Enclosed by the Japanese Alps, (an embarrassing moniker according to the local tour guide, as he directs our focus to back to the manicured vineyards of Koshu grapes and the glimpses of Mt. Fuji in the distance) Yamanashi can be accessed easily from Tokyo, and yet traveling there seems worlds away. The air is crisp, chilled by the high altitude, and the only haze comes from the thin trails of fog still crawling in the mid-morning atmosphere. Yamanashi is a prefecture that at gives the impression of a safe-haven that has remained pure and natural. It bears fruit in a variety of seasons, attracting visitors who desire to pick their own harvest. It has a variety of waterfalls, such as the Ootaki Waterfall near Kofu City, gorges, and onsen, and wildlife as varied as bears and boar.
Seeing Fuji is indescribable. Like some fictitious beast breaching through the clouds, Fuji-san is unavoidable and commands all attention. Our group stayed at the viewing point, on the shores of Lake Kawaguchi, for over an hour, watching in a trance-like awe as the sun set behind the mountains. Around the area, there are many sites and experiences based upon Fuji. Iconic locations, such as Chureito Pagoda, while originally intended to honor the souls lost in WWII, have reached notoriety for having picturesque views of Fuji on a clear day. While the clouds covered Fuji on the morning we went, the sight was nonetheless impressive.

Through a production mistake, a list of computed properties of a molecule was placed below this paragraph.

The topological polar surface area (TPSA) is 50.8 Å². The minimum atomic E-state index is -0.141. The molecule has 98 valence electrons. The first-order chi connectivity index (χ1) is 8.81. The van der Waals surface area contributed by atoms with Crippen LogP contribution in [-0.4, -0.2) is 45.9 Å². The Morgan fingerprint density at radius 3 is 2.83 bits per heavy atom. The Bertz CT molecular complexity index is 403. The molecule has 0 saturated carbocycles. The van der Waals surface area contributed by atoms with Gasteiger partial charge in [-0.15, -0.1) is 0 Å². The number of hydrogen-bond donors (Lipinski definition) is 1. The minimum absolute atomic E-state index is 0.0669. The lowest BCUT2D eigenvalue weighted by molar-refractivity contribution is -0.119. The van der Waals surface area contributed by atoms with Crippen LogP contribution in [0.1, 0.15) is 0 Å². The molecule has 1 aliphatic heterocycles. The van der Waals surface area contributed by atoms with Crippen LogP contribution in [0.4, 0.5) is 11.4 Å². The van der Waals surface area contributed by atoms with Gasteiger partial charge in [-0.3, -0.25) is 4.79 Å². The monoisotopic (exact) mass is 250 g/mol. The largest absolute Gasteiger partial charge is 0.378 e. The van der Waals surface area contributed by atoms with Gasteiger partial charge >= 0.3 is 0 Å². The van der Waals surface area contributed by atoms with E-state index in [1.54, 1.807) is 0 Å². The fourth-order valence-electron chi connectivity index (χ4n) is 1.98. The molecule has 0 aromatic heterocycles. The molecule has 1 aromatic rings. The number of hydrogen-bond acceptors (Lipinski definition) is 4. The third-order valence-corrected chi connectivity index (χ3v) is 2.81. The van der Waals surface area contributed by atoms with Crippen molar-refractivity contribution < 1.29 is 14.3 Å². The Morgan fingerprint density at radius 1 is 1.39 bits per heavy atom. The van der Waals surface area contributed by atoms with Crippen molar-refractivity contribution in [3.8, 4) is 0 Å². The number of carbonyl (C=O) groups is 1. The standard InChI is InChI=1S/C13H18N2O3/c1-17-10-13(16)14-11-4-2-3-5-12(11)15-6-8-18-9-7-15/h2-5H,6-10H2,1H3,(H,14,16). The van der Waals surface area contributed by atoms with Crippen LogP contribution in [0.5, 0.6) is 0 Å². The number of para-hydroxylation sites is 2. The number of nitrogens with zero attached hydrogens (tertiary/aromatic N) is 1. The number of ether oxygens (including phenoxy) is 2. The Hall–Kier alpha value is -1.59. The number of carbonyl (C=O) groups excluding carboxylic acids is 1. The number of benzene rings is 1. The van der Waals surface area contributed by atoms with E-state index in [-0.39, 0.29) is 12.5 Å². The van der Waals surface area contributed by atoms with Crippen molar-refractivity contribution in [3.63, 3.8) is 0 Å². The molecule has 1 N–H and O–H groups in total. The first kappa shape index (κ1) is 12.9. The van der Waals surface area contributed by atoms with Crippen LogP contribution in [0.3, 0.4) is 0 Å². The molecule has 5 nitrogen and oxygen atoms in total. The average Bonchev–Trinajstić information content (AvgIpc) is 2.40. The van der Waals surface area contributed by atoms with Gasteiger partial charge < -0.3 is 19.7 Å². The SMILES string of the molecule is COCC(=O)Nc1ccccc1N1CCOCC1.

Even the air itself in the Minami-Izu Peninsula is saturated by the ocean; warm sea-breezes, soured with the taste of salt, course through the fields of pampas grass lining the shore, tossing back hair and loose hats alike. This power is strong enough to be harnessed as energy, and so even the views from Mt. Omoro are littered with wind turbines that, oddly enough, seem to fit in with the landscape. From the summit, seven surrounding islands, such as Ooshima, can be seen on a clear day. Known for their tangerines, the entirety of the area possesses a still excitement, like the charged energy that foretells a storm.